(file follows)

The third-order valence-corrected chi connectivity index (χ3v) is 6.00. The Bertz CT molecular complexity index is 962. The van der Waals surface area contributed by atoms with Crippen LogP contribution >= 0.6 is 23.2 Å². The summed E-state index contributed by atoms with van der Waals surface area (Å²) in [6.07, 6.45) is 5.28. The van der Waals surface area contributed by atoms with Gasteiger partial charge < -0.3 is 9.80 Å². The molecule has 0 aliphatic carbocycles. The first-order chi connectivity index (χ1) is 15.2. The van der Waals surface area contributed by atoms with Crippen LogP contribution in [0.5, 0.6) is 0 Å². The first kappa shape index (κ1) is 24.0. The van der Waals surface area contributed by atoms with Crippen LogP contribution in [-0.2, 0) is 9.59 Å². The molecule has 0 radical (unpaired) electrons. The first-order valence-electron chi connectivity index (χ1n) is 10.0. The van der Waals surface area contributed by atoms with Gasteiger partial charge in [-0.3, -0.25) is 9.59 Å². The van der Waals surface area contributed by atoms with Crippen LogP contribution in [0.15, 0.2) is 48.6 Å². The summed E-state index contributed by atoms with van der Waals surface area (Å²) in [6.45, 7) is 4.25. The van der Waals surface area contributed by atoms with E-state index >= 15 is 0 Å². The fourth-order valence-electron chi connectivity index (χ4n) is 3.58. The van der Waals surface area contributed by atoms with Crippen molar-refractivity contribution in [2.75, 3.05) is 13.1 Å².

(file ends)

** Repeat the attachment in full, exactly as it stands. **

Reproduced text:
The third-order valence-corrected chi connectivity index (χ3v) is 6.00. The Bertz CT molecular complexity index is 962. The van der Waals surface area contributed by atoms with Crippen LogP contribution >= 0.6 is 23.2 Å². The summed E-state index contributed by atoms with van der Waals surface area (Å²) in [6.07, 6.45) is 5.28. The van der Waals surface area contributed by atoms with Gasteiger partial charge < -0.3 is 9.80 Å². The molecule has 0 aliphatic carbocycles. The first-order chi connectivity index (χ1) is 15.2. The van der Waals surface area contributed by atoms with Crippen LogP contribution in [0.5, 0.6) is 0 Å². The first kappa shape index (κ1) is 24.0. The van der Waals surface area contributed by atoms with Crippen LogP contribution in [-0.2, 0) is 9.59 Å². The molecule has 0 radical (unpaired) electrons. The first-order valence-electron chi connectivity index (χ1n) is 10.0. The van der Waals surface area contributed by atoms with Gasteiger partial charge in [-0.3, -0.25) is 9.59 Å². The van der Waals surface area contributed by atoms with Crippen LogP contribution in [0.15, 0.2) is 48.6 Å². The summed E-state index contributed by atoms with van der Waals surface area (Å²) in [6.45, 7) is 4.25. The van der Waals surface area contributed by atoms with E-state index >= 15 is 0 Å². The fourth-order valence-electron chi connectivity index (χ4n) is 3.58. The van der Waals surface area contributed by atoms with Crippen molar-refractivity contribution in [2.75, 3.05) is 13.1 Å².